JFK was killed 60 years ago. Why are his assassination records still sealed?

By Brendan Rascius, McClatchy Washington Bureau

Sixty years have now passed since President John F. Kennedy was shot dead in Dallas on Nov. 22, 1963. But despite the passage of time, records related to his assassination remain sealed by the government, fueling conspiracies that question the official telling of events.

Multiple organizations and individuals have pressed for the documents to be released, including the Mary Ferrell Foundation — the largest online repository of JFK assassination records — which is suing President Joe Biden, demanding the documents be made public.

John F. Kennedy, 35th president of the United States, and first lady Jacqueline Kennedy travel in the presidential motorcade in Dallas shortly before his assassination on Nov. 22, 1963. (Keystone/Hulton Archive/Getty Images/TNS) 

Robert F. Kennedy Jr., a presidential candidate and nephew of the former president, has also called for the files to be released.

“What is so embarrassing that they’re afraid to show the American public 60 years later?” RFK Jr. said in a Nov. 20 statement unveiling a petition demanding Biden release all remaining records.

When contacted by McClatchy News, a spokesperson for RFK Jr.’s campaign said “Mr. Kennedy is not doing any interviews on the anniversary of his uncle’s death.”

What are the documents?

Millions of pages of documents were created by a number of government agencies — including the CIA and the FBI — on the subject of John F. Kennedy’s killing, Rex Bradford, the president of the Mary Ferrell Foundation, told McClatchy News.

They were later compiled by various investigative bodies, including the Warren Commission, which looked into the assassination and wrote the Warren Report, the government’s official narrative of what transpired in Dallas.

In 1992, following the release of Oliver Stone’s film “JFK,” which popularized a belief that the government was involved in the assassination, Congress passed the JFK Records Act to identify and release these documents.

“Huge amounts of this stuff was declassified over about a five-year period,” Bradford said, though some documents remained sealed or were released with redactions.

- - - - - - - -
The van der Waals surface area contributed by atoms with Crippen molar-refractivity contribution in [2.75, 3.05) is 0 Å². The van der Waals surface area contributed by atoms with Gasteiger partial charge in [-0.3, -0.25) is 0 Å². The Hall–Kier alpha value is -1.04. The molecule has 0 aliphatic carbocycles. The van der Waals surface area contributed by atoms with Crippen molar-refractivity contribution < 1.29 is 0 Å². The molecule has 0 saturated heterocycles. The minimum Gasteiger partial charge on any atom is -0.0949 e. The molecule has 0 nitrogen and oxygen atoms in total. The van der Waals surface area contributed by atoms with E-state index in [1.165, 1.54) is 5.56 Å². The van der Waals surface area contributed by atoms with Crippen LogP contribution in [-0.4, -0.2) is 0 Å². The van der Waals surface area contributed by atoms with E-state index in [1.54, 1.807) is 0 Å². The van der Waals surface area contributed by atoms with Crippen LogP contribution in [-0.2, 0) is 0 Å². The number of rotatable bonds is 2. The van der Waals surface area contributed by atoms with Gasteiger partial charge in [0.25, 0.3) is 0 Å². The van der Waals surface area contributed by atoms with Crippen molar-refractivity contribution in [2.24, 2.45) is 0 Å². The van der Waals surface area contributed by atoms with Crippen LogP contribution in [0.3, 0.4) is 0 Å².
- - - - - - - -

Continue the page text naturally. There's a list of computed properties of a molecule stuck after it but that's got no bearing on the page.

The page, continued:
President John F. Kennedy stands on a platform for his inauguration as 35th president on the east front of the U.S. Capitol on Jan. 20, 1961, in Washington, D.C., with first lady Jacqueline Kennedy to his left. (Hulton Archive/Getty Images/TNS)
President John F. Kennedy stands on a platform for his inauguration as 35th president on the east front of the U.S. Capitol on Jan. 20, 1961, in Washington, D.C., with first lady Jacqueline Kennedy to his left. (Hulton Archive/Getty Images/TNS) 

The publication of the volumes of records was “unprecedented” for the government, Kaeten Mistry, a professor of American history at the University of East Anglia in England, told McClatchy News. “Yet it will never satisfy everyone.”

All remaining withheld documents were supposed to be released by 2017, according to the act, but Presidents Donald Trump and Biden — using a provision in the law — ordered some of them to remain under wraps, Bradford said.

Biden further prolonged their release when he ordered federal agencies to establish their own criteria and timelines for publishing the documents in July, Bradford said.

“Those criteria translate to: not bloody soon,” Bradford said.

What documents remain sealed?

As it stands, about 3,500 documents, the majority of which are held by the CIA, remain unpublished or published with partial redactions, Bradford said, citing a National Archives estimate.

“This information at this point, a lot of it is informant names, agent names, the location of CIA bases, some of it’s sensitive information, embarrassing information,” Bradford said. “At this point there’s very little about Lee Harvey Oswald per say.”

Lee Harvey Oswald
John F. Kennedy’s murderer Lee Harvey Oswald during a Nov. 22, 1963, press conference after his arrest in Dallas. Oswald was killed by Jack Ruby on Nov. 24 on the eve of Kennedy’s burial. (Stringer/AFP/Getty Images/TNS)